Before even graduating from college, SUNY Oneonta senior Adrianna Newell got an opportunity many aspiring photographers can only dream of.
In April 2022, a photo editor from The New York Times came across her work and emailed her to offer a freelance assignment photographing Danny Roberts from MTV’s “The Real World.” She said, “Yes!” and has since completed eight additional assignments for The Times, building a portfolio that includes portraits of American playwright and director Ken Ludwig and Indian-British-American actress, television personality and writer Madhur Jaffrey.
Adrianna became interested in photography at age 10 and purchased her first professional-grade camera four years later. She has nurtured her passion for photography ever since, honing her craft as a student at Oneonta High School and into her college years as a Digital and Studio Art major at SUNY Oneonta. She will graduate in December 2022.
Why SUNY Oneonta?
I chose to come to SUNY Oneonta because I am from Oneonta. It’s my home. I initially wanted to go away from it, but it was the best option in terms of money. I had friends here who went to SUNY Oneonta, and I thought, “This is the best option for me.”
Best experiences at Oneonta?
Some of my best experiences have definitely been going to art openings on campus, connecting with people who are artists and within my major, and then just also taking a bunch of classes that are not affiliated with my major, but help greatly with my art.
How has what you’ve learned in the classroom influenced your photography?
With anthropology, if you get the cultural perspective of different people and countries and areas where they live, it's easier to connect with people within photography specifically, because you know where they're coming from, and that's important. Especially when you are handling different subjects for publications and stuff like that and you're touching on different stories.
I would say that Wesley Bernard, the assistant professor of photography, is an amazing person that we have in our department. He has really helped me get to the point where I wanted to be sooner. He teaches you the business side of everything and it's amazing. I'm very thankful that he's one of my mentors.
The way that they found me was completely random. I’m not sure which photos were looked at specifically, but one of their photo editors came across my work in April. I got an email in my inbox right before I had my psychology class. I was just stunned that this was even in my inbox, and I got on a call right then and there. It was a very quick, short turnaround. I had to shoot that weekend, basically.
They told me, “We really love your work, and we really want you to just take beautiful images of Danny Roberts from MTV's ‘The Real World.’” He had a little reboot, and I was like, “Yeah, of course!” They sent me all the way to Vermont, and that was my start with working for The New York Times, freelancing for them.
What projects are you currently working on?
So, a lot of my work has themes of family, queerness, being a woman and just investigating those frameworks. I have, for the longest time, been working on what I call my “Sisters” project. It’s a project that resonates with me because I have sisters, myself. I wanted to go outside of that and see the perspective of other sisters and their relationships, and how they relate to mine. So, I sat down with a bunch of sisters over the course of a summer, and I’m still working on it now. I just interview them, and we have a very relaxed conversation, and then I photograph them afterward.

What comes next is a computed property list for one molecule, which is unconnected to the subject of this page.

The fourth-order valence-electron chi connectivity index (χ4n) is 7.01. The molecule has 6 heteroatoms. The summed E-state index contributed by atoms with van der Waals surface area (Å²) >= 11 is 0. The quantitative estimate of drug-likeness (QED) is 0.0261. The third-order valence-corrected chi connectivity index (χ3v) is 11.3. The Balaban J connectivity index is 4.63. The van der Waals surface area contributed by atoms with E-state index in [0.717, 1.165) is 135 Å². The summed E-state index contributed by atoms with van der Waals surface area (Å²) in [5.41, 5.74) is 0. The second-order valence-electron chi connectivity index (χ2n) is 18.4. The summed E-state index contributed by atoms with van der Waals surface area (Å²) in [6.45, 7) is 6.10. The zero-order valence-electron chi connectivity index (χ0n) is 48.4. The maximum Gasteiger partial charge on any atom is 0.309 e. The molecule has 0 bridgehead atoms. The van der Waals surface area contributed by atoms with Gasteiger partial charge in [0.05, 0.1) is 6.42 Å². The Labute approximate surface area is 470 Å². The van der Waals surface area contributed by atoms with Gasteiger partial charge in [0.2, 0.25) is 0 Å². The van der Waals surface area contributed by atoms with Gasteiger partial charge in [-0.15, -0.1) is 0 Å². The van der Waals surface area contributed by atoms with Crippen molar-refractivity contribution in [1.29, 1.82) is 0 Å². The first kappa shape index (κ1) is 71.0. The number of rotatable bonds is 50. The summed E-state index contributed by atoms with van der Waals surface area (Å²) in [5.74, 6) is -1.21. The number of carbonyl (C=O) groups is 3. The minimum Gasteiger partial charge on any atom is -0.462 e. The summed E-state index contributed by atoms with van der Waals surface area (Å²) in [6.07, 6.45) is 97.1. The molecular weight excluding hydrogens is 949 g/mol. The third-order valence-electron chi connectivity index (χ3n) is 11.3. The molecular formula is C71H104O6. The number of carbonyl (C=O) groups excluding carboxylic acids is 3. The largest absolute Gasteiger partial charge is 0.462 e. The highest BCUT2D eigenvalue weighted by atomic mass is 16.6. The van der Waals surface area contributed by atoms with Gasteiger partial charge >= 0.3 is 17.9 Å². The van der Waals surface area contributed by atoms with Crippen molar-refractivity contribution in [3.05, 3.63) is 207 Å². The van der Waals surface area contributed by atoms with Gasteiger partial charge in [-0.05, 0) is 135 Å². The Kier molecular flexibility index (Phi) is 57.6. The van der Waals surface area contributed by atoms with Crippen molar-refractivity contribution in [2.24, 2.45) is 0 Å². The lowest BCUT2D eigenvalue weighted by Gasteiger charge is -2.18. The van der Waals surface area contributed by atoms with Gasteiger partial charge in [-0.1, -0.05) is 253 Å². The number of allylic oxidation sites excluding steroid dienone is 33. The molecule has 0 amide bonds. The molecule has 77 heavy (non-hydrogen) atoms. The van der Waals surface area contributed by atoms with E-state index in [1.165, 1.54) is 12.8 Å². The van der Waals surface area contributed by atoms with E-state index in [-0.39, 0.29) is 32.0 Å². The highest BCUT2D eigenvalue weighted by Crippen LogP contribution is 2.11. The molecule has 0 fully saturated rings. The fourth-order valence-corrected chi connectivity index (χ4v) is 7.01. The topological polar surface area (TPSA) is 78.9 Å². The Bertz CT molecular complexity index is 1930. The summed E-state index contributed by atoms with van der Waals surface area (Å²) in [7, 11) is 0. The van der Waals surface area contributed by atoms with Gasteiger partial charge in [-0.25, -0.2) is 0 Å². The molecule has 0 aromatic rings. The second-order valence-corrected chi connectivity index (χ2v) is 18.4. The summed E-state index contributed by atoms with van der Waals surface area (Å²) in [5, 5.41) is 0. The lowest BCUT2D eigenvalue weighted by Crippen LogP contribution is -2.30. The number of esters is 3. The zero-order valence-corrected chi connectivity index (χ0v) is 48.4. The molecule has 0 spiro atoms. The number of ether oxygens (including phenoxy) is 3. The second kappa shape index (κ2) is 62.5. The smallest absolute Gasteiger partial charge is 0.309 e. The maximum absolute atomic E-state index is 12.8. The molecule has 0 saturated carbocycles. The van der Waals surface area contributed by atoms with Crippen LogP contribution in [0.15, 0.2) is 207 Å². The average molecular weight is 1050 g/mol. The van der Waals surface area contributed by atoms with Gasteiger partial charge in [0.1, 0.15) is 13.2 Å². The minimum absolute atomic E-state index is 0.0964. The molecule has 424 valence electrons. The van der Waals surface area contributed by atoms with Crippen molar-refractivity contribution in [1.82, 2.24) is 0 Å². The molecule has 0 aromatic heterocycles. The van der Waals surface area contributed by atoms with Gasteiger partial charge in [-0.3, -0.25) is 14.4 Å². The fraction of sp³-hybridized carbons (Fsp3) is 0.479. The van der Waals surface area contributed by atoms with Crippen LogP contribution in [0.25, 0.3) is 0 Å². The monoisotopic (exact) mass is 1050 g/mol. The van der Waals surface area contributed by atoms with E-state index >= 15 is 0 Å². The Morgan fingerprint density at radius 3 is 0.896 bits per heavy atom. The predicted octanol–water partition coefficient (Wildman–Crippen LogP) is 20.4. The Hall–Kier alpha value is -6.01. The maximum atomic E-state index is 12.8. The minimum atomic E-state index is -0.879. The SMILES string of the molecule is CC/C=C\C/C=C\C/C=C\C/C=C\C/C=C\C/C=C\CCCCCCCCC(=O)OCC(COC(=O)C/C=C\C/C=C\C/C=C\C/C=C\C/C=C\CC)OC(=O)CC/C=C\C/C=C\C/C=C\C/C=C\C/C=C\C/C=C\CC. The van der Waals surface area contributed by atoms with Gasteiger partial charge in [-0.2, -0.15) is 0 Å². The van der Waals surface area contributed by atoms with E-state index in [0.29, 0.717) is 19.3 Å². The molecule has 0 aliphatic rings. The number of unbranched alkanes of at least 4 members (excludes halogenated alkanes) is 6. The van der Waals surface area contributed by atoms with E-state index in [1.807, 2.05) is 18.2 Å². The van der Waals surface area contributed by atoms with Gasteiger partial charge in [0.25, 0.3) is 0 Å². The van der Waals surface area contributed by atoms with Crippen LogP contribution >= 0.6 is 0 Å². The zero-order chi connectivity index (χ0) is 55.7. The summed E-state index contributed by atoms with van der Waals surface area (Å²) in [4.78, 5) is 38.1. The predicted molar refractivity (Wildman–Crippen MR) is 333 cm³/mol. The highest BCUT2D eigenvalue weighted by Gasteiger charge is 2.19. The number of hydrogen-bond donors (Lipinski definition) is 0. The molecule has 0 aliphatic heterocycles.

I’m also working on a project about queer people who have chosen to stay within rural areas, rather than going out to bigger cities where they may find more support in those communities. That idea came from my own head and everyone that I have been meeting who is queer and moved to upstate or other rural areas specifically, whether they want to become farmers or they just like the small-town life. Rural areas are a little bit more conservative, and it’s a little bit harder to get by.
I’m queer myself, and I don’t have any intentions to move to the city anytime soon. I always love to relate my projects back to who I am and other people. It allows me to get more vulnerable shots. Everyone that I have worked with told me that they were comfortable and that they’ve never experienced such a level of comfort in a photo shoot before. That’s everything that I have ever wanted to hear, each time – it’s such a vulnerable position.
I’ve been in multiple exhibitions in the past few years, but I’ve had two different solo shows for my “Sisters” series. One was at the Community Arts Network of Oneonta, and the other one was here at the college. The most recent group show that I was a part of was in London, UK, for the Palm Photo Prize 2022.
The next step for my career is to continue doing what I'm doing, working on personal projects, and getting into shooting for bigger brands, clients, publications and designers. SUNY Oneonta has allowed me to really become a well-rounded person within my major and outside of that. Being able to learn from some of the best professors, doing critiques, presentations and getting insight from other coursework that isn't just about art has helped me tremendously. I think this is important for my life and career after graduation.